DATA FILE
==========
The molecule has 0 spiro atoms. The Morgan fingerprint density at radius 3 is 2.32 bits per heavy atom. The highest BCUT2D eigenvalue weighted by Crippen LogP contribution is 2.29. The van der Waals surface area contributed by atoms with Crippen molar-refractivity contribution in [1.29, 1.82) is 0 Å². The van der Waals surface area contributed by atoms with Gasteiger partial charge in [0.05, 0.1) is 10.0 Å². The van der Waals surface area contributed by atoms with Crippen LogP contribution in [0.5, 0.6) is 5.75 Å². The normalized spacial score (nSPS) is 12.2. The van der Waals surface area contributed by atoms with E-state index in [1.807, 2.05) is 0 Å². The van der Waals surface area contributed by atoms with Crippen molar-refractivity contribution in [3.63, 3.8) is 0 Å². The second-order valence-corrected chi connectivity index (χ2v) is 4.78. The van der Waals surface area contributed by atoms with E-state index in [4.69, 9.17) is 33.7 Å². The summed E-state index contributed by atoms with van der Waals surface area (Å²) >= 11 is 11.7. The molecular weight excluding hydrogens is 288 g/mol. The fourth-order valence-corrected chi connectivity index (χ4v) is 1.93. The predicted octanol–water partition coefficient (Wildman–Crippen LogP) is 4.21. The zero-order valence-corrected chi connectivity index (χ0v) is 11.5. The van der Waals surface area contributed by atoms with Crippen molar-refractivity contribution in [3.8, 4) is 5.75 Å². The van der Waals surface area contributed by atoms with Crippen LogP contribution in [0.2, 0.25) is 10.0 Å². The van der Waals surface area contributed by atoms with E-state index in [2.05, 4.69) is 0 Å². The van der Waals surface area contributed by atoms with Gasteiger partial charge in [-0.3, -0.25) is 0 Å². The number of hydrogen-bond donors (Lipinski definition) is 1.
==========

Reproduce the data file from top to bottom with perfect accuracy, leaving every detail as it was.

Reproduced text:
The molecule has 0 spiro atoms. The Morgan fingerprint density at radius 3 is 2.32 bits per heavy atom. The highest BCUT2D eigenvalue weighted by Crippen LogP contribution is 2.29. The van der Waals surface area contributed by atoms with Crippen molar-refractivity contribution in [1.29, 1.82) is 0 Å². The van der Waals surface area contributed by atoms with Gasteiger partial charge in [0.05, 0.1) is 10.0 Å². The van der Waals surface area contributed by atoms with Crippen LogP contribution in [0.5, 0.6) is 5.75 Å². The normalized spacial score (nSPS) is 12.2. The van der Waals surface area contributed by atoms with E-state index in [1.807, 2.05) is 0 Å². The van der Waals surface area contributed by atoms with Crippen molar-refractivity contribution in [3.63, 3.8) is 0 Å². The second-order valence-corrected chi connectivity index (χ2v) is 4.78. The van der Waals surface area contributed by atoms with E-state index in [4.69, 9.17) is 33.7 Å². The summed E-state index contributed by atoms with van der Waals surface area (Å²) >= 11 is 11.7. The molecular weight excluding hydrogens is 288 g/mol. The fourth-order valence-corrected chi connectivity index (χ4v) is 1.93. The predicted octanol–water partition coefficient (Wildman–Crippen LogP) is 4.21. The zero-order valence-corrected chi connectivity index (χ0v) is 11.5. The van der Waals surface area contributed by atoms with Crippen molar-refractivity contribution in [3.8, 4) is 5.75 Å². The van der Waals surface area contributed by atoms with Crippen LogP contribution in [0.2, 0.25) is 10.0 Å². The van der Waals surface area contributed by atoms with E-state index in [2.05, 4.69) is 0 Å². The van der Waals surface area contributed by atoms with Gasteiger partial charge in [-0.3, -0.25) is 0 Å². The number of hydrogen-bond donors (Lipinski definition) is 1.